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No acknowledgement of collective ownership of intellectual property of indigenous peoples


Globally, Indigenous Peoples have disproportionately experienced the adverse consequences of colonization. They face discrimination and marginalization because of their distinct cultures and ways of life. It is a fundamental human right that Indigenous Peoples maintain, control, protect and develop their intellectual property, including traditional knowledge, cultural expression and cultural heritage.


In many countries (particularly Western nations), intellectual property laws protect individual property rights. This is a result of the commercialization of knowledge and products that can foster economic growth. However, these laws are limited in their ability to recognize and protect collective ownership. The United Nations Declaration on the Rights of Indigenous Peoples was introduced to reduce threats to the maintenance and enjoyment of culture. Failing to acknowledge Indigenous Peoples’ collective ownership of intellectual property breaches the Declaration, and may lead to a loss of identity and culture.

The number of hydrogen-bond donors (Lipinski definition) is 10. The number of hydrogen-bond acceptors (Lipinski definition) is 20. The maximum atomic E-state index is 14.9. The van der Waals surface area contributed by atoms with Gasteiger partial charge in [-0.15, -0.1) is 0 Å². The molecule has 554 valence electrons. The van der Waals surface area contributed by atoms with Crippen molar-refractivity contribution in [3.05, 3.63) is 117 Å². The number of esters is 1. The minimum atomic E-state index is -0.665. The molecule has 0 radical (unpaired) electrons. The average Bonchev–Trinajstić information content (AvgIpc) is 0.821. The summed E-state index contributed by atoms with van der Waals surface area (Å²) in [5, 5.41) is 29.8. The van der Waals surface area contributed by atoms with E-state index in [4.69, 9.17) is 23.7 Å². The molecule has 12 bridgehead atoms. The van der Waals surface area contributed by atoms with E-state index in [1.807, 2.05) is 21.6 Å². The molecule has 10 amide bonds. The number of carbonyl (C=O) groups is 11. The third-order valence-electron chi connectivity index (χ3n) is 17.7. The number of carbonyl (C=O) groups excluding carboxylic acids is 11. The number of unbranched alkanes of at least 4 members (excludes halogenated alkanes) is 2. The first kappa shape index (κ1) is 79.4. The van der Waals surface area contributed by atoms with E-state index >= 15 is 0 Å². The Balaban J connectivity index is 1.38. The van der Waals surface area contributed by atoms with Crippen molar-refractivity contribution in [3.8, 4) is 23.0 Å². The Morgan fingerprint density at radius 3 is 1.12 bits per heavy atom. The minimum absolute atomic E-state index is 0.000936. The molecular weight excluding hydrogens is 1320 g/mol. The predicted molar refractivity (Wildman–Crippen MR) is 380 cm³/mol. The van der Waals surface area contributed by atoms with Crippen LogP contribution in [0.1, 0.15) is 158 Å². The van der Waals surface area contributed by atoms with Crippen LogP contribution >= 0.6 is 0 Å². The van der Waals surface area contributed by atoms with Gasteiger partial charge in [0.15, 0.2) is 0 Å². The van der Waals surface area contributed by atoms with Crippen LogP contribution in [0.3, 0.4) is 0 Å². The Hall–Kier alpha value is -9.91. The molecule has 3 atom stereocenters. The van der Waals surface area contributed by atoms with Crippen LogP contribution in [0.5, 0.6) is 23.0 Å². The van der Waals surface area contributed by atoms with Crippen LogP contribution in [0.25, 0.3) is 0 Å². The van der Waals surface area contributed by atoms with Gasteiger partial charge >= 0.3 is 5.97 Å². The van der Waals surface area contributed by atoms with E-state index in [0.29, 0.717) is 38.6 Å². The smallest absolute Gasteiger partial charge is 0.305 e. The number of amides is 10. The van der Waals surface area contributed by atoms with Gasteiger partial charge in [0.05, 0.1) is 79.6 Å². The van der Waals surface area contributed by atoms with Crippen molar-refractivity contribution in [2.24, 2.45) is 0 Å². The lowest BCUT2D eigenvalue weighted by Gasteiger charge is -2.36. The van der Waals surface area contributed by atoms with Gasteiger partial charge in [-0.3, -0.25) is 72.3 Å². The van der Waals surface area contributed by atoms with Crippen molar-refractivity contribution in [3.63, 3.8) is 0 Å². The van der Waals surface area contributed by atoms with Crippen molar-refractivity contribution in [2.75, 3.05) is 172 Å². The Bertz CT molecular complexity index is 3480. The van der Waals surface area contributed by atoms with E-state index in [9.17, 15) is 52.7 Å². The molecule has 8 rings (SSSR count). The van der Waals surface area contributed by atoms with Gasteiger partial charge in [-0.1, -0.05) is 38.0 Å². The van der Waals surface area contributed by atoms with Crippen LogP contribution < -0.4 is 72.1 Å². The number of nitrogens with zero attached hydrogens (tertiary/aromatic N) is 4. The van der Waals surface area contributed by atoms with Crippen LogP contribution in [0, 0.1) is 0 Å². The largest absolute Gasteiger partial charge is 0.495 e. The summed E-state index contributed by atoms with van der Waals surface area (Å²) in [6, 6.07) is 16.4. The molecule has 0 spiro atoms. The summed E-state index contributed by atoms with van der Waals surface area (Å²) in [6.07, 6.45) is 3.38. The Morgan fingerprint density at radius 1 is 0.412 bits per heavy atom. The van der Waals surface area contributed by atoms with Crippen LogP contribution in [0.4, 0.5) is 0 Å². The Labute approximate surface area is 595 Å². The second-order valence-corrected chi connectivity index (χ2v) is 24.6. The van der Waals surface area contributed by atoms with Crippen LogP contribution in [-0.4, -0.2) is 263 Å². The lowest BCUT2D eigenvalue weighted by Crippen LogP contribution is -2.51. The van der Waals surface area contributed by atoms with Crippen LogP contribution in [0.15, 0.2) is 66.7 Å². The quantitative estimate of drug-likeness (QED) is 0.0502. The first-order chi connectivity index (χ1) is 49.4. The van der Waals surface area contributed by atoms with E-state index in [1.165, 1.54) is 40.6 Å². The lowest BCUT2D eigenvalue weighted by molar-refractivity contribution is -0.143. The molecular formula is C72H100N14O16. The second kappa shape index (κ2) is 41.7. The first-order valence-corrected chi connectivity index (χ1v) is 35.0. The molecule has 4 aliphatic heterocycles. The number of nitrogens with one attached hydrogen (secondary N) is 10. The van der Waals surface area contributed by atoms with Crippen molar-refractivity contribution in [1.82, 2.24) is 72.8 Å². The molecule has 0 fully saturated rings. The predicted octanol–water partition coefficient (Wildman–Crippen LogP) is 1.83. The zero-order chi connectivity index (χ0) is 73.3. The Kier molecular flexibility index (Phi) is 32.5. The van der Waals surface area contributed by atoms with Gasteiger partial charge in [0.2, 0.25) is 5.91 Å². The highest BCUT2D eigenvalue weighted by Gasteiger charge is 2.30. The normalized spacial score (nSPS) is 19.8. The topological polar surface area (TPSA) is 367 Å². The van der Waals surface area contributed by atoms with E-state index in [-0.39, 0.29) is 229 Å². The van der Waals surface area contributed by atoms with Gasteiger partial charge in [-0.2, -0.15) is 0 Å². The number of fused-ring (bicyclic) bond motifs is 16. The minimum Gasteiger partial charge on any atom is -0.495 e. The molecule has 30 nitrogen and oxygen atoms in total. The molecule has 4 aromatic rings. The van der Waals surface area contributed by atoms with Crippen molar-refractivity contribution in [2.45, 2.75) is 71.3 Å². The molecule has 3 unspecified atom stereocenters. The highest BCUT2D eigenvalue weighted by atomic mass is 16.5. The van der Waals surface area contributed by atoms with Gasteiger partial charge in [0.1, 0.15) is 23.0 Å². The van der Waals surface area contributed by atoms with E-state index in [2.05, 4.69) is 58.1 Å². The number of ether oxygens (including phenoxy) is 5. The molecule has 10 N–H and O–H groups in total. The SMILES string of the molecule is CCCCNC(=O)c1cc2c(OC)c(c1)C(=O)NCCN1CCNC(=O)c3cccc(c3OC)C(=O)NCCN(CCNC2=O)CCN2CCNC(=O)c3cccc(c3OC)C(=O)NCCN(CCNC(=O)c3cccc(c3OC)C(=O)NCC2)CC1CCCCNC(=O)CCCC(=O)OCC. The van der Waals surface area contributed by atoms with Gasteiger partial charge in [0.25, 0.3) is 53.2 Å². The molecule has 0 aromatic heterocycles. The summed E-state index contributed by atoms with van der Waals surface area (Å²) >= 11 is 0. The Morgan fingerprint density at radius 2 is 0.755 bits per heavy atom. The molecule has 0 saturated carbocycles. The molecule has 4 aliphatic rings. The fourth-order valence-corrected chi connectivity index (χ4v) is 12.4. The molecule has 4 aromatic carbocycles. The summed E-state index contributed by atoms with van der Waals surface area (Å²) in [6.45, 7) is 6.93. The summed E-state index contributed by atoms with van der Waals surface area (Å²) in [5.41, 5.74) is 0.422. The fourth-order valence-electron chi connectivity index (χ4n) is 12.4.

Businesses should adopt the standards in the Declaration through policy statements or guidelines. Businesses should be respectful of Indigenous Peoples’ intellectual property, and actively acknowledge their ownership.

Relevant Human Rights Instruments

United Nations Declaration on the Rights of Indigenous Peoples, 2007,
Articles 11(2) and 31(1)




SDG 1.4

Acknowledging the collective ownership of Indigenous Peoples' intellectual property helps to achieve SDG 1.4: By 2030, ensure that all men and women, in particular the poor and the vulnerable, have equal rights to economic resources, as well as access to basic services, ownership and control over land and other forms of property, inheritance, natural resources, appropriate new technology and financial services, including microfinance.

SDG 10


SDG 10.2

Acknowledging Indigenous Peoples' intellectual property rights also helps to achieve SDG 10.2: By 2030, empower and promote the social, economic and political inclusion of all, irrespective of age, sex, disability, race, ethnicity, origin, religion or economic or other status.

SDG 10.3
Acknowledging these rights of Indigenous Peoples also assists SDG 10.3: Ensure equal opportunity and reduce inequalities of outcome, including by eliminating discriminatory laws, policies and practices and promoting appropriate legislation, policies and action in this regard.

SDG 11


SDG 11.4

Observing the intellectual property rights of Indigenous Peoples helps to achieve SDG 11.4: Strengthen efforts to protect and safeguard the world’s cultural and natural heritage.